Monday, 10 October 2016

Backyard Nature Study - Ants

I'd like to suggest a very close-to-home nature study you can do whether you are in an urban setting with lots of concrete about, or not enough energy or time to give up the afternoon for a road trip to a nature area or trail, or interested in a longer study of live creatures right in your home.

It's the ant farm. Ants are readily available and if you insist that there are none around, empty a bit of sugar onto your counter and you will be rewarded with a slew of them.  A less intrusive idea would be to leave a sticky mess of candy outside and check it in a day or so.

I went to the dollar store and purchased a glass spaghetti jar and a plastic water bottle.  Anything that fits inside one of the other leaving a narrow gap between them will work. Have your children find some dirt and fill up that gap.

We punched holes in the lid with a hammer and nail. The problem was that the holes were large enough for ants to pass through.  Not good.  We closed them again with tape and made smaller holes.  The best idea is to capture large ants!

Go out and find those ants. The easiest idea is to find an ant hill, dig deep around it then have everyone scoop like crazy with soup spoons. Ants scatter quickly! Make sure you get ants and eggs.  The jackpot would be to have found a queen ant. You can also look under rocks and patio stones.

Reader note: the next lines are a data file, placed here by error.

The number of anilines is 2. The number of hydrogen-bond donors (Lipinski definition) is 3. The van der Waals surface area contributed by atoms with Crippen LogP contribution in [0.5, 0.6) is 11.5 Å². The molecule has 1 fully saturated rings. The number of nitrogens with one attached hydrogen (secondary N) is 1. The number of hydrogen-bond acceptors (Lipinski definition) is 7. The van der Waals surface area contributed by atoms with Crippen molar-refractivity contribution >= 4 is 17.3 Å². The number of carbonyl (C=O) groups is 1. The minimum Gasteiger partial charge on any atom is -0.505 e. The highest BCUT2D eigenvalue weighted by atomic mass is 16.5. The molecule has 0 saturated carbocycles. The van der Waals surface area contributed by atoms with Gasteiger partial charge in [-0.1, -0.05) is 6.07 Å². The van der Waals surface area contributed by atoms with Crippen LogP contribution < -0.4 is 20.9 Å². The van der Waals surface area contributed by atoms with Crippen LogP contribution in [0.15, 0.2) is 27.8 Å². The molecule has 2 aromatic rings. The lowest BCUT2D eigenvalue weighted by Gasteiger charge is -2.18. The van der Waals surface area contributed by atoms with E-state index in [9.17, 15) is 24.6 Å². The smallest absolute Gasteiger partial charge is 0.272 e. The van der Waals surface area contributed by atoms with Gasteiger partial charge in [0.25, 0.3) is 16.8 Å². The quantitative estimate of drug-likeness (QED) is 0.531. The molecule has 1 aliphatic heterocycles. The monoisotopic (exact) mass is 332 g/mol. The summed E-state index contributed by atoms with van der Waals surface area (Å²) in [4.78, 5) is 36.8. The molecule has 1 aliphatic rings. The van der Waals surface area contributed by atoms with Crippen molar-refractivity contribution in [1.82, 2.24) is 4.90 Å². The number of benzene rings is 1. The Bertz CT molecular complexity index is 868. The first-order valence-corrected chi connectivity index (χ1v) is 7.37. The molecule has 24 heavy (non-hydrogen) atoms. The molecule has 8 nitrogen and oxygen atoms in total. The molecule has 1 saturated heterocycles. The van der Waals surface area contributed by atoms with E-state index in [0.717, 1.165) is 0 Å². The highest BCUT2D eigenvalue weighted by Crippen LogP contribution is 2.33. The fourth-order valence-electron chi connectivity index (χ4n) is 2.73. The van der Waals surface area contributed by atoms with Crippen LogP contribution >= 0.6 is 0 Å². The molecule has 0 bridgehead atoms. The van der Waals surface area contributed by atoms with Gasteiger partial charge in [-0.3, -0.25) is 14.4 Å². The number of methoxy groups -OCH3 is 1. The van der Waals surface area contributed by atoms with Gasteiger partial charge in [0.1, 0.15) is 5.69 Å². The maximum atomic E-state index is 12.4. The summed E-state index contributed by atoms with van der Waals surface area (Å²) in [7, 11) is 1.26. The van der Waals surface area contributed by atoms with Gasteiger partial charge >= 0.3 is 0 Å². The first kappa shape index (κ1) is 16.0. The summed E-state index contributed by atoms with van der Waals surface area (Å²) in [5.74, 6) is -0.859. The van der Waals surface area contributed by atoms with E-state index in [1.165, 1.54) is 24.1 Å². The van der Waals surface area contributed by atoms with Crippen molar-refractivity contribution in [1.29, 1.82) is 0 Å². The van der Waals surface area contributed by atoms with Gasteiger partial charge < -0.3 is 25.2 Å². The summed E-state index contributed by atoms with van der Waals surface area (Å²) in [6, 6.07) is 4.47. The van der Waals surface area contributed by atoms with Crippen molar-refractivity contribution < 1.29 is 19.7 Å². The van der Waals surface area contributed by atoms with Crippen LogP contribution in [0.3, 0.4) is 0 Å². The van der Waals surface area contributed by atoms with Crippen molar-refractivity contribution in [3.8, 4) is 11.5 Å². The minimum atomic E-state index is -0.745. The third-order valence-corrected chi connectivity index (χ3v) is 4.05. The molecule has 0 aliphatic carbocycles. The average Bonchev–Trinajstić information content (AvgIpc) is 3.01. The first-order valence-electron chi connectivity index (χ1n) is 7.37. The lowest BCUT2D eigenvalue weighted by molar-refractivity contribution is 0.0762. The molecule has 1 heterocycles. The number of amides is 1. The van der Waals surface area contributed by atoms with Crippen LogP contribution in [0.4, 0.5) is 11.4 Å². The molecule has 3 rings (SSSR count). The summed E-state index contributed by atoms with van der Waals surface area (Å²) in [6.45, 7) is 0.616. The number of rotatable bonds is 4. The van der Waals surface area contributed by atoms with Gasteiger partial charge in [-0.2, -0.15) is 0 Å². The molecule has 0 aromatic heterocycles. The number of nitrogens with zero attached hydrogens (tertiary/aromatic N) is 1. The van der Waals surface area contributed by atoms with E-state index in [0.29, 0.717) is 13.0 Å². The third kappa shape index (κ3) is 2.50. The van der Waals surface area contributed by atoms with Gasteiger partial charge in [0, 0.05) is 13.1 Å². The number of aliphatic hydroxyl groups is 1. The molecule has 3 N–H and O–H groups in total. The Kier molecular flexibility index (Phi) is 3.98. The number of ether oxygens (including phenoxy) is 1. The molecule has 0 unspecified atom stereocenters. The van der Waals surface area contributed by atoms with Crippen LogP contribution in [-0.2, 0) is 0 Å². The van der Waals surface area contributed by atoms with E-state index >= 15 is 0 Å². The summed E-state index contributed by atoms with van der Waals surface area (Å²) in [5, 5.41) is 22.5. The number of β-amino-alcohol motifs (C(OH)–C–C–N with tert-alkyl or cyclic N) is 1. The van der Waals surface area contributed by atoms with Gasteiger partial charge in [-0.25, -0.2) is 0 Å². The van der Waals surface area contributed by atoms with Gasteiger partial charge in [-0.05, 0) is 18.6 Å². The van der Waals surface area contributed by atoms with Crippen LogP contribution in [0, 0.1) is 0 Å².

Once your ant farm has been filled dirt, eggs and ants, make a heavy paper cover to put around the outside of it to give those ants the underground feeling.  Add a sweet snack for them and a cotton ball soaked in water for their drink.


You can slide off the paper sleeve for a bit every day to see what the ants have been up to.  

In their nature notebooks, have your children mark the progress of the tunnels, where the nests are built and how many eggs are stored or hatched. 

Charlotte Mason wants us to make entries into our nature notebooks including painting and notes about what we observe.  The ant farm gives an opportunity to spend time studying the same creature over a longer time period. This is part of what she called 'special studies'.

"They are expected to do a great deal of out-of-door work in which they are assisted by The Changing Year, admirable month by month studies of what is to be seen out-of-doors. They keep records and drawings in a Nature Note Book and make special studies of their own for the particular season with drawings and notes." (Mason, Volume 6, p. 219)
Older students can include a daily chart recording the increasing lengths of the trails and the number of the eggs and ants.  You can see how nature study is the precursor for science study.  This is what J. H. Fabre was famous for: close observation of small creatures over long periods of time.  Fabre not only recognized the insects he studied but he knew them and their ways.  This is your opportunity to know about ants.

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